Work done on sensory processing difficulties for example has demonstrated that there is no difference between those considered to be 'high' functioning and those deemed 'classicly autistic'

I can post the names of those writing on this if anyone is interested.

UnChartered Sun 05-May-13 17:33:04

please inappropriate

that would be really interesting and helpful to me personally


inappropriatelyemployed Sun 05-May-13 17:34:34

If you would like to PM me your email, I can send you the slides from the talk.

Will do the same for anyone else interested too.

PolterGoose Sun 05-May-13 17:36:21

Message withdrawn at poster's request.

ApplePippa Sun 05-May-13 17:40:29

Polter, I agree. My DS's official diagnosis is "autism" - just that. He is at pre-school with another boy with a dx of hfa. He is very intelligent little boy and does not have my DS's severity of speech delay, yet his problems are far greater and far more complex.

The IQ thing confuses me anyway. DS certainly falls within average, (described as "a clever little boy" by the EP grin) but is not "classified" as hf, for which I am actually grateful.

someoneoutthere Sun 05-May-13 17:40:34

Appropriately, can I ask a probably duff question? The research on brain images- does it say autistic ( autism brain?) brain images are different? I am curious as DS had a recent MRI, but there was nothing different apparently. It ruled out any brain damage during birth.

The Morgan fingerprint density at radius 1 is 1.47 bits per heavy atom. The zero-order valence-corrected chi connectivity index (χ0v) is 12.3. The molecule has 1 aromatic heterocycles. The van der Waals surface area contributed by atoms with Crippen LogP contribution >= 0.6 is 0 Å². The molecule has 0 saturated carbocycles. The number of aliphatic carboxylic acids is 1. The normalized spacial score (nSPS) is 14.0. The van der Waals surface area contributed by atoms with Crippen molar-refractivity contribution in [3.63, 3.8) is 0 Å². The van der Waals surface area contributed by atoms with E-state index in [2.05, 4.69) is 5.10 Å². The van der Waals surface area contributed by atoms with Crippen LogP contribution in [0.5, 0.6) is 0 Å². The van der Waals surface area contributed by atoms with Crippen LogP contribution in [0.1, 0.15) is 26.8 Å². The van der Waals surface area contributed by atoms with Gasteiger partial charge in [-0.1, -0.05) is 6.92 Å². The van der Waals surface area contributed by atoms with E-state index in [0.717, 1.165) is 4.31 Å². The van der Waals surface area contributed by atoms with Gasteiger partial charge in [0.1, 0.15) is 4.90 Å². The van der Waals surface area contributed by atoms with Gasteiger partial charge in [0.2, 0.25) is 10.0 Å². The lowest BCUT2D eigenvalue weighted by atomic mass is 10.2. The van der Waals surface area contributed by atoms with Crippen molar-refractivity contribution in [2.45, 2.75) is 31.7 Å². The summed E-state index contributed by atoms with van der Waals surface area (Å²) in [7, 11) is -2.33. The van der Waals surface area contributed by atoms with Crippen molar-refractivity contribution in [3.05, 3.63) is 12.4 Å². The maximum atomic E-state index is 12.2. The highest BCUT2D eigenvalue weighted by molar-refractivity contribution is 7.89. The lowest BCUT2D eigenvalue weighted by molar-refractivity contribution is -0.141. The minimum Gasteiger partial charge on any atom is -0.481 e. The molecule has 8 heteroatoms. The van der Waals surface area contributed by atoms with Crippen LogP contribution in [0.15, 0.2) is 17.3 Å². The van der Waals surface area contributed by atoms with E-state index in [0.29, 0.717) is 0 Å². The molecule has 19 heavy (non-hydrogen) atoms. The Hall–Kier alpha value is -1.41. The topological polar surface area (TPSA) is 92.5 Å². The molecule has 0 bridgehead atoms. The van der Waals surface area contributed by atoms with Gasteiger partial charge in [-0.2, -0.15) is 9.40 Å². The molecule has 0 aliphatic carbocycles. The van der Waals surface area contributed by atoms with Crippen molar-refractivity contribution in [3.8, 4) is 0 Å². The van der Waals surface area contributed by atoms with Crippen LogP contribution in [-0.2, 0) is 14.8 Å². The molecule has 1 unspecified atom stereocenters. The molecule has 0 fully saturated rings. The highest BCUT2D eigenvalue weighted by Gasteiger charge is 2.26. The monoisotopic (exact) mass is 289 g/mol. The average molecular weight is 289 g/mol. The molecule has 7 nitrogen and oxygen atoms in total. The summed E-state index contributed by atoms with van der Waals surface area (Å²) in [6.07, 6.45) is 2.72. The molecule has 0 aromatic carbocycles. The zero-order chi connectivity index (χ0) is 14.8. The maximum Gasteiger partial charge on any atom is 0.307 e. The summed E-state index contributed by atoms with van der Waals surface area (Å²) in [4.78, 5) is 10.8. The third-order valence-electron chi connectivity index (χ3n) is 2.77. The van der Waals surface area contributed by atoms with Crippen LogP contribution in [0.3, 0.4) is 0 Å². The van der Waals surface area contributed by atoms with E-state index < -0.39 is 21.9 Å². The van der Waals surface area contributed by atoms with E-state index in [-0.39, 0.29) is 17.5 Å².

inappropriatelyemployed Sun 05-May-13 17:47:24

People like Eric Courchesne are looking at brain imaging and brains and identifying differences in neural connections in the autistic brain. But this is not a diagnostic text.

At present, we are still reliant in behaviours to demonstrate and confirm autism. It is clear that the sensory processing differences are massively significant - this includes the processing of all types of information.

UnChartered Sun 05-May-13 17:52:51

all received and thank you very much inappropriate

inappropriatelyemployed Sun 05-May-13 17:59:09

See here

Also, Sue Leekam in a 2007 paper said there is no difference in sensory issues between those we regard as ‘high-functioning’(Asperger) and those we consider to be ‘low functioning’(classic autism)

inappropriatelyemployed Sun 05-May-13 18:02:05

Sensory processing issues, including how we respond to outside stimuli, arise from the biology of the brain.

YoniOneWayOfLife Sun 05-May-13 18:05:44

I'm struggling with this as DC was dx recently with "ASD" but the clin. psychologist verbally used the term High functioning and said he met the criteria for Asgergers. So I have no idea what to actually say he's been diagnosed with hmm

tabulahrasa Sun 05-May-13 18:11:59

High functioning has nothing to do with day to day functioning, how autism affects an individual or anything else practical or useful to a parent really.

It's just about cognitive functioning - all it tells you is whether there is an issue affecting IQ or not.

inappropriatelyemployed Sun 05-May-13 18:16:34

But this is the problem. intelligence and function aren't the same and the diagnostic criteria have nothing to do with intelligence. There is a move away from using such terms (or there should be) and I think any clinician using them should explain what they think they mean.

UnChartered Sun 05-May-13 18:20:50

we're lucky in that respect, our paed psych has never used the term, DD is DX ASD

it's mainly school who use the term, despite them not having enlisted an expert opinion at all angry

it's used to dismiss and minimalise

she is achieving academically <sighs>

OP, have you run off grin